The effect of personal portfolio reporting on private investors (with R. Gerhardt)

Citation: Financial Markets and Portfolio Management, 2013, Volume 27, pp. 257-273. (awarded the best paper of the year award)
(Download paper)

Information search is costly for private households, especially in relation to their wealth. This paper investigates how retail customers react to free portfolio reporting—and thus reduced search costs—in a unique experimental setting. A large German direct bank sends portfolio reports to 10,000 customers while maintaining a control group of equal size and structure that receives no reports. Analyzing demographics as well as detailed portfolio and trade data, we find that gender, wealth, trade frequency, risk tolerance, and diversification drive the interest in portfolio information. Reading a portfolio report also triggers trading actions; thus, investors seem to appreciate the reduced information costs and act on the information. In addition to contributing to the financial literature on households’ information acquisition, this study derives valuable implications for financial institutions regarding communications and services for their customers.


Is unbiased financial advice to retail investors sufficient? Answers from a large field study (with U. Bhattacharya, A. Hackethal, S. Kaesler and B. Loos)

Citation: Review of Financial Studies, 2012, Vol. 25, pp. 975-1032 (Download paper)

Working with one of the largest brokerages in Germany, we record what happens when unbiased investment advice is offered to a random set of approximately 8,000 active retail customers out of the brokerage's several hundred thousand retail customers. We find that investors who most need the financial advice are least likely to obtain it. The investors who do obtain the advice (about 5%), however, hardly follow the advice and do not improve their portfolio efficiency by much. Overall, our results imply that the mere availability of unbiased financial advice is a necessary but not sufficient condition for benefiting retail investors.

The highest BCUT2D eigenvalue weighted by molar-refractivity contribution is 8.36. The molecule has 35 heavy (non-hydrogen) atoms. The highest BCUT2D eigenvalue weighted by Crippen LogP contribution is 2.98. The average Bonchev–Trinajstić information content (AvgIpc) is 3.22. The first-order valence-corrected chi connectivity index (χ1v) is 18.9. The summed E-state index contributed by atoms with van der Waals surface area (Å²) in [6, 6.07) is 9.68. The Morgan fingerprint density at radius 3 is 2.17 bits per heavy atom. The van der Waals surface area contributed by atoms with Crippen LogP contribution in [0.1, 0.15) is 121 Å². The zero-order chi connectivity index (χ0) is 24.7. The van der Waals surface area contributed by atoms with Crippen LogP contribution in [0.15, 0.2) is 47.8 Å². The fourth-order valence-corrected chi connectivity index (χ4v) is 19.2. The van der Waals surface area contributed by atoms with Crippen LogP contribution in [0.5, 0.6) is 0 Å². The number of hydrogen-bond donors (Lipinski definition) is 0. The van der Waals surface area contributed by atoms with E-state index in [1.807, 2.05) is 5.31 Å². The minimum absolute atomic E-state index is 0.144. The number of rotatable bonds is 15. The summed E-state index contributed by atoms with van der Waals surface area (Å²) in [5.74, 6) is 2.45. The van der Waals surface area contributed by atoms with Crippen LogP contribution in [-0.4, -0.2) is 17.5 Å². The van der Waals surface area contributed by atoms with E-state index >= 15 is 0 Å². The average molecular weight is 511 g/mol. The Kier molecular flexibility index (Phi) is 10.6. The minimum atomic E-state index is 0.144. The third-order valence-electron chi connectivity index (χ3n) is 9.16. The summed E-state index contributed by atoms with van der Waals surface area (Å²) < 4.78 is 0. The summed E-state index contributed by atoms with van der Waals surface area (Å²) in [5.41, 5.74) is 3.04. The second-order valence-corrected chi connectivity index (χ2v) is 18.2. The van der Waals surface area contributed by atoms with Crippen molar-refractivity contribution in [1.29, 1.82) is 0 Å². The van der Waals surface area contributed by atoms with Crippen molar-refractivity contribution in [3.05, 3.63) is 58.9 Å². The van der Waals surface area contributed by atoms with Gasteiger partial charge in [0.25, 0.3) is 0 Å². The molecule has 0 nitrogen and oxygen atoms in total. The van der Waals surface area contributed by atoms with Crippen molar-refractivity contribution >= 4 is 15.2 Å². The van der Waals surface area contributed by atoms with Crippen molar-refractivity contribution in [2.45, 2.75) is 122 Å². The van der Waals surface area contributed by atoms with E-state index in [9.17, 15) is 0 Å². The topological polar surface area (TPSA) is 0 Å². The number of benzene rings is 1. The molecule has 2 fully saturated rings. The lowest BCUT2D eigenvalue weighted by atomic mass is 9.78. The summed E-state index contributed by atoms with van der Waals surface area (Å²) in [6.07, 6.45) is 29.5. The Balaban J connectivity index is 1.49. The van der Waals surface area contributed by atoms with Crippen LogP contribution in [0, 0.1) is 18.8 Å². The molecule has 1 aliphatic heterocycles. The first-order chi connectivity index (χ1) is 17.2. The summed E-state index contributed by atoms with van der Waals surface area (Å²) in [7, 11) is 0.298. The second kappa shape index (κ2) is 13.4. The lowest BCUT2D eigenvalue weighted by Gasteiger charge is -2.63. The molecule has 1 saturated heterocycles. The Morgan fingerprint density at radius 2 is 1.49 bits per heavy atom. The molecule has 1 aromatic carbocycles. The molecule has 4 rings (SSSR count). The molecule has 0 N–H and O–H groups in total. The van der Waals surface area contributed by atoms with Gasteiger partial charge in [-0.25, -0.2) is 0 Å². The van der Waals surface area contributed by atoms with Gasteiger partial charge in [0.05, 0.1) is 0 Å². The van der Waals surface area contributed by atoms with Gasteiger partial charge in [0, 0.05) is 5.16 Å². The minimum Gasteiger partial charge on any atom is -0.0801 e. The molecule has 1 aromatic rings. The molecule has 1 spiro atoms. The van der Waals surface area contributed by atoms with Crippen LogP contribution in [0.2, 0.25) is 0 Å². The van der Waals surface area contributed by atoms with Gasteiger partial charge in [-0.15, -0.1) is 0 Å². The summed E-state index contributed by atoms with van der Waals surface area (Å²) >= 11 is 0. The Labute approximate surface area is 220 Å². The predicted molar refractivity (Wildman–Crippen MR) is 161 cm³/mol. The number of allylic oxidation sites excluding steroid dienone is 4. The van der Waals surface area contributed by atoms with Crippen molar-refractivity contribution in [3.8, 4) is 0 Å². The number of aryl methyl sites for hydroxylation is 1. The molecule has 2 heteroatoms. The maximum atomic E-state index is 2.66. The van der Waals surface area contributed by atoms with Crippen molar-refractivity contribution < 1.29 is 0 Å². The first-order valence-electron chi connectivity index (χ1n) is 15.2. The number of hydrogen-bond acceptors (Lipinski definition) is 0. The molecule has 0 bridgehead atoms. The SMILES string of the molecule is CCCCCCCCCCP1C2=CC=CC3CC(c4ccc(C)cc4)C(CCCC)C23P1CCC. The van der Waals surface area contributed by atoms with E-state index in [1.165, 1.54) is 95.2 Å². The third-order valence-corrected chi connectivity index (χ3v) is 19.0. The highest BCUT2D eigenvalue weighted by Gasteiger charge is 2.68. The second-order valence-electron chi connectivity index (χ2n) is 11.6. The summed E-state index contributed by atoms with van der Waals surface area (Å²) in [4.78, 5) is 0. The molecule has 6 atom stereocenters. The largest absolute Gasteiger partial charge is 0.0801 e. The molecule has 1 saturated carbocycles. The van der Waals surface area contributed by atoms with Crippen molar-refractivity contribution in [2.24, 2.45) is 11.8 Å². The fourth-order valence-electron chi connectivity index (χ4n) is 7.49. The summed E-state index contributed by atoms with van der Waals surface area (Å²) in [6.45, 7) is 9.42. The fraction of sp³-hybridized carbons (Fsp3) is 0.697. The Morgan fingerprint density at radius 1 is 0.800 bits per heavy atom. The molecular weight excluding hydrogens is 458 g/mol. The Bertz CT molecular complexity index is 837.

Verbraucherschutz durch Leistungstransparenz in der Anlageberatung (with A. Hackethal and K. Langenbucher)

Citation: Zeitschrift für betriebswirtschaftliche Forschung (zfbf), 2010, Vol. 62, pp. 108-121 (Download paper)

Überprüfung des Zusammenhangs zwischen Weiterempfehlungsbereitschaft und Kundenwert (with P. Schmitt and B. Skiera)

Citation: Schmalenbachs Zeitschrift für betriebswirtschaftliche Forschung, 2010, Vol. 62, pp. 30-59 (Download paper)

Das in der Praxis weit verbreitete Net Promoter Score (NPS)-Konzept unterstellt, dass ein positiver, nicht-linearer Zusammenhang zwischen der Weiterempfehlungsbereitschaft eines Kunden und dessen Kundenwert besteht. Allerdings wurde diese für das Kundenmanagement zentrale Behauptung noch nicht empirisch überprüft. Die vorliegende Arbeit untersucht daher - anhand eines Datensatzes aus der Finanzdienstleistungsbranche - den Zusammenhang zwischen der Weiterempfehlungsbereitschaft eines Kunden und dessen Kundenwert. Die Ergebnisse zeigen, dass Weiterempfehlungsbereitschaft im vorliegenden Datensatz keinen signifikanten Einfluss auf den Kundenwert hat. Die Weiterempfehlungsbereitschaft erhöht zwar den Deckungsbeitrag, nicht jedoch die Kundenbindung. Die Kennzahl Zufriedenheit hat dagegen einen signifikanten Einfluss auf den Kundenwert. Der erwartete nicht-lineare Zusammenhang zwischen Weiterempfehlungsbereitschaft (beziehungsweise Zufriedenheit) und Kundenwert kann nicht bestätigt werden. Aufgrund der vorliegenden Resultate kann die herausragende Bedeutung des NPS-Konzepts für das Kundenmanagement nicht bestätigt werden.